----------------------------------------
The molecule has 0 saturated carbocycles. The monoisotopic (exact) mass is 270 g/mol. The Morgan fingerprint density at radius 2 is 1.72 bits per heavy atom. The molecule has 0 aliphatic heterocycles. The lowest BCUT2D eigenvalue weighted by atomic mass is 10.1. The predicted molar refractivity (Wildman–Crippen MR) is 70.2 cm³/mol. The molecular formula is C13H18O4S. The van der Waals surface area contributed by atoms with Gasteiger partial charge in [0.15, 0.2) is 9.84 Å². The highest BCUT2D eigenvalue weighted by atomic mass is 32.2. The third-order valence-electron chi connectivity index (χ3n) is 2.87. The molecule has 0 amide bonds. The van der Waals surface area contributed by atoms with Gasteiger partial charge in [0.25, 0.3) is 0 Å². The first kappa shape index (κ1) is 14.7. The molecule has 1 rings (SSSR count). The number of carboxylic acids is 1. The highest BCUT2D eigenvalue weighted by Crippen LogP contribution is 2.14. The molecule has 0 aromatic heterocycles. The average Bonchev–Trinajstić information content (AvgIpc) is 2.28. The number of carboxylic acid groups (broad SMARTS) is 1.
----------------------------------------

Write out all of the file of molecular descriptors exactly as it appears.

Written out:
The molecule has 0 saturated carbocycles. The monoisotopic (exact) mass is 270 g/mol. The Morgan fingerprint density at radius 2 is 1.72 bits per heavy atom. The molecule has 0 aliphatic heterocycles. The lowest BCUT2D eigenvalue weighted by atomic mass is 10.1. The predicted molar refractivity (Wildman–Crippen MR) is 70.2 cm³/mol. The molecular formula is C13H18O4S. The van der Waals surface area contributed by atoms with Gasteiger partial charge in [0.15, 0.2) is 9.84 Å². The highest BCUT2D eigenvalue weighted by atomic mass is 32.2. The third-order valence-electron chi connectivity index (χ3n) is 2.87. The molecule has 0 amide bonds. The van der Waals surface area contributed by atoms with Gasteiger partial charge in [0.25, 0.3) is 0 Å². The first kappa shape index (κ1) is 14.7. The molecule has 1 rings (SSSR count). The number of carboxylic acids is 1. The highest BCUT2D eigenvalue weighted by Crippen LogP contribution is 2.14. The molecule has 0 aromatic heterocycles. The average Bonchev–Trinajstić information content (AvgIpc) is 2.28. The number of carboxylic acid groups (broad SMARTS) is 1.